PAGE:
Disadvantages of Personal Loan

Of course, since it’s a form of credit, you’ll add to your debt. Applying for it can make your credit score take a slight dip. This is because applying for credit can create a hard inquiry. Because of this, you must be wise when you take out personal loans. 


For example, only apply for a new personal loan when you have paid off the previous one. Taking out a new loan while still paying off your current debt can be quite a challenge. 


Doing this will make the lender think you desperately need credit, which means that you’re struggling with your finances. Not only that, but taking out multiple ones would mean that you have to pay off several origination fees or even late fees, and if you fail to pay, your credit score will take another dip.


Another thing that you should be wary of is prepayment penalties. These penalties occur when a borrower pays off the loan way ahead of the repayment terms’ maturity. When a borrower pays off the debt earlier than expected, the lender will significantly lose a lot of money because of the canceled interest payments due for the rest of the repayment terms’ duration. 


Because of this, the lender will incur prepayment penalties to make up for the canceled interest payments. And as usual, if you fail to pay the prepayment penalties, it won't be good for your credit score.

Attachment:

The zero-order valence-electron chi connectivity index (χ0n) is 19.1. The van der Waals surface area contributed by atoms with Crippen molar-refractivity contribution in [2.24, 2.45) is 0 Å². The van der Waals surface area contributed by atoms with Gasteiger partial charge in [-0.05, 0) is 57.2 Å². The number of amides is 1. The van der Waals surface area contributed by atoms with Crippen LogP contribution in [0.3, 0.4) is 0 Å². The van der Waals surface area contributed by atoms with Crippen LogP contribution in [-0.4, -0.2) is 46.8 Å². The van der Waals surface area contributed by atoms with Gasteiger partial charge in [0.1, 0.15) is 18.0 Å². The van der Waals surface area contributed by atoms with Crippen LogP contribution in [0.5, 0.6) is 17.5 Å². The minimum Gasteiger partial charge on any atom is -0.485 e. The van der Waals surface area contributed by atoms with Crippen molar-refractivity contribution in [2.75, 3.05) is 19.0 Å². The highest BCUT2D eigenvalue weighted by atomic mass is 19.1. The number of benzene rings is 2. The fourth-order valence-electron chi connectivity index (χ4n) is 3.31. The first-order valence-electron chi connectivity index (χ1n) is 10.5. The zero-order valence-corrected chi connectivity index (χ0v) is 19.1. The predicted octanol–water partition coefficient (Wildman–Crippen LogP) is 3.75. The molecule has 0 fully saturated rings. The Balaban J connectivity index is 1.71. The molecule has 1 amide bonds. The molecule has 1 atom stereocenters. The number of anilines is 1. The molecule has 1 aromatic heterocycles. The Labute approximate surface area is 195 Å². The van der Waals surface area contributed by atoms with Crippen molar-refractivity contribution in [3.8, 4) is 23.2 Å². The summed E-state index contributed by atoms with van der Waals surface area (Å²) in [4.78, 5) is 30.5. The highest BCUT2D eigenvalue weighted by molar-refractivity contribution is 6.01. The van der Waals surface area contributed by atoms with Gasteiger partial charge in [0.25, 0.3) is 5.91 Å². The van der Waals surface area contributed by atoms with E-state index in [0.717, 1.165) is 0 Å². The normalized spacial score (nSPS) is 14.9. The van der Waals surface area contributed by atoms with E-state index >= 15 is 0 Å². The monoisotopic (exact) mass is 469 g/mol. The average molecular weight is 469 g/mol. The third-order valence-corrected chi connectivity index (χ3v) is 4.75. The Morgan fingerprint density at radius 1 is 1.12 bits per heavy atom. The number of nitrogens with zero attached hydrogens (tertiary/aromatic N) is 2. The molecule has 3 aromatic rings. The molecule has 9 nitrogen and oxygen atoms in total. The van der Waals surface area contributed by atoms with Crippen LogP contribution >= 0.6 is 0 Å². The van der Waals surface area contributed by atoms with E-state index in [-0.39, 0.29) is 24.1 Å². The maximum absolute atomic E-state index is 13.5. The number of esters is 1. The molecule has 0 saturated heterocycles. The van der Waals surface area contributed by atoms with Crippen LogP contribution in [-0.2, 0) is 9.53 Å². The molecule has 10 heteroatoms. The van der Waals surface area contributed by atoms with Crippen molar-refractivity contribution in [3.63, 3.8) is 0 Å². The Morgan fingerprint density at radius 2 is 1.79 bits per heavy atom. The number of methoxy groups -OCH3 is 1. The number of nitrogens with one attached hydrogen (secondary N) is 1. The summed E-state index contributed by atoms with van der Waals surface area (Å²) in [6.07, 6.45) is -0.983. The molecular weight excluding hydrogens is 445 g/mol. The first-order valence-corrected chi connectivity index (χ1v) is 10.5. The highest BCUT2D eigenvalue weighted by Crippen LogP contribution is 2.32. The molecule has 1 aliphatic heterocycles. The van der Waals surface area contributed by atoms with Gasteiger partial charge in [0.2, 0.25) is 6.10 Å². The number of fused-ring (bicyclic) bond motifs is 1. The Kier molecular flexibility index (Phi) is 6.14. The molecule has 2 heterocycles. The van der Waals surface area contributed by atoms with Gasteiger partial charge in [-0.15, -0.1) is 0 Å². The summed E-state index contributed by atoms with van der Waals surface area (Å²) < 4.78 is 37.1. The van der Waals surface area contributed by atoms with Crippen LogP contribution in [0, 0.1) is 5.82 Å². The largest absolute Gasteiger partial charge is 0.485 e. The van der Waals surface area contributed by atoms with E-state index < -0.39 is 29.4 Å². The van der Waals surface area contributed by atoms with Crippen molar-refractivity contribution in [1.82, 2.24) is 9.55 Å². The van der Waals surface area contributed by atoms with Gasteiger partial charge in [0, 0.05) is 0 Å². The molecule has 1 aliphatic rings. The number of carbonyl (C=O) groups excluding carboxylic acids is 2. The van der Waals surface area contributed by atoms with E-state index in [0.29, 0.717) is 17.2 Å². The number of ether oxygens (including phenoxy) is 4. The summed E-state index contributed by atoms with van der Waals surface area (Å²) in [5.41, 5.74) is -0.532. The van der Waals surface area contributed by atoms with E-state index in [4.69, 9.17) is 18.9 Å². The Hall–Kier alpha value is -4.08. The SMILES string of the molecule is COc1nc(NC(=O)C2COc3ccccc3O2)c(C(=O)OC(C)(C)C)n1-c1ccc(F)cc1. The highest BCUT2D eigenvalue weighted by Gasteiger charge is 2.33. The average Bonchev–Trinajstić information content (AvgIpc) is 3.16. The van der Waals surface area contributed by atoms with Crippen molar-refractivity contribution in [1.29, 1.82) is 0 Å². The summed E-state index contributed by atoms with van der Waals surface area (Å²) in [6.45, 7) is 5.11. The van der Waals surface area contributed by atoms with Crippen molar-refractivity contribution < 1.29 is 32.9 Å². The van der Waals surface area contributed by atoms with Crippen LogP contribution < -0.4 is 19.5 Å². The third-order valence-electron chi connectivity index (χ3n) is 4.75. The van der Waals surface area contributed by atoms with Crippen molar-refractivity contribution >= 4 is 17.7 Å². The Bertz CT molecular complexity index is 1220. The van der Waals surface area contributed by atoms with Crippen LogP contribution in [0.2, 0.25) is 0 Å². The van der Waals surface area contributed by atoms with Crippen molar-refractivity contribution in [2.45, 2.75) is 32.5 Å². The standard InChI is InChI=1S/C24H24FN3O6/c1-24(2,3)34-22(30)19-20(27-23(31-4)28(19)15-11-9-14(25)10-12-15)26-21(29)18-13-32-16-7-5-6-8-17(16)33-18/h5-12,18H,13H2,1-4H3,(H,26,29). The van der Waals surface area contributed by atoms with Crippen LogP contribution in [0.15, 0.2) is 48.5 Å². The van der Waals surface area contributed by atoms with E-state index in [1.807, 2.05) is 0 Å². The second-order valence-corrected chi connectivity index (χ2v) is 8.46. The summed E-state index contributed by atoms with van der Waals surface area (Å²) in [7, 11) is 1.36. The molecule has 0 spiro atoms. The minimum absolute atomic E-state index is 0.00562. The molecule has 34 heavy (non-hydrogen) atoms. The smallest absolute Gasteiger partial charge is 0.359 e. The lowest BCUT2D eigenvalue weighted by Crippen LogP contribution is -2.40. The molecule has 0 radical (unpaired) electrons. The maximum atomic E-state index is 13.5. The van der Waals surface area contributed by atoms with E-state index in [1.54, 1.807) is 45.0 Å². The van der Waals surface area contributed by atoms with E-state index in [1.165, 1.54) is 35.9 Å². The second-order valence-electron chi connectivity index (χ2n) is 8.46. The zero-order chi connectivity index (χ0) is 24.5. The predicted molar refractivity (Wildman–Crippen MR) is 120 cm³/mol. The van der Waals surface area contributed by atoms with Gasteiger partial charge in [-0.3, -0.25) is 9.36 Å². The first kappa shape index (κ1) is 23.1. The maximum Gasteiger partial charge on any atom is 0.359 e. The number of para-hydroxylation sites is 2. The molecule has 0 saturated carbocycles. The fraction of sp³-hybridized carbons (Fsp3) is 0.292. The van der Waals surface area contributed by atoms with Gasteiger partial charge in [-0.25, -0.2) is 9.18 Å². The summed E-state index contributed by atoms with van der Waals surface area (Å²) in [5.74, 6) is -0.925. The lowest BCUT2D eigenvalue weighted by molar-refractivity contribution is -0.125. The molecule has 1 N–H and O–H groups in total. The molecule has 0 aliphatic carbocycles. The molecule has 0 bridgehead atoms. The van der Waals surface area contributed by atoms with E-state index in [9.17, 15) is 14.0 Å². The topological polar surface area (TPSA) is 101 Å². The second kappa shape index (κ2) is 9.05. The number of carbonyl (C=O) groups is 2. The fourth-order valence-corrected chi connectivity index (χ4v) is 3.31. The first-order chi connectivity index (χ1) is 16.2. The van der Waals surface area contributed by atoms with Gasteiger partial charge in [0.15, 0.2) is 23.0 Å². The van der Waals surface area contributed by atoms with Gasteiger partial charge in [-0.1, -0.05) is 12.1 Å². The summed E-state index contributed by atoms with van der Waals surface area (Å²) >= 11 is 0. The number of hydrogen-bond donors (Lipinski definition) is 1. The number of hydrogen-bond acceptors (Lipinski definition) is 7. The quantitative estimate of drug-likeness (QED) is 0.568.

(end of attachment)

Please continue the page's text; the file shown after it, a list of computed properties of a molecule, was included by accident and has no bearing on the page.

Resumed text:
Minimizing Risks

Luckily for you, there are several ways for you to minimize the risks of personal loans. Before you go ahead and take out a personal loan, here are some tips you should consider following when applying for one.


Review Your Budget - ensure you have enough room for the monthly repayments. A missed payment could shave off a few points from your credit score.


Shop Around: Not all personal loans are the same. Each lender has their prerequisites, loan terms, and interest rates. Find one that would suit you best.


Consider Setting Up AutoPay: If you’re worried about forgetting to pay your monthly repayments, you can set up an autopay in your bank account to ensure you won’t miss even a single monthly repayment.

Why Should You Take Out a Loan Anyway?

Personal loans generally allow you to borrow money at a lower interest rate than purchasing with a credit card. According to the Federal Reserve, the current average APR for a personal loan on a regular two-year repayment term is 9.58%. 


On the other hand, the average interest rate of a credit card is 16.30%, at the very least, and will sometimes go as high as 24%. That said, taking out a personal loan is a much more cost-effective thing to do rather than using a credit card.


Final Words

A personal loan is useful for a variety of expenses. However, you shouldn’t take them lightly since they have disadvantages and advantages. Taking out a personal loan isn’t bad, but if you’re not smart enough about it, it could easily turn a good thing into a burden.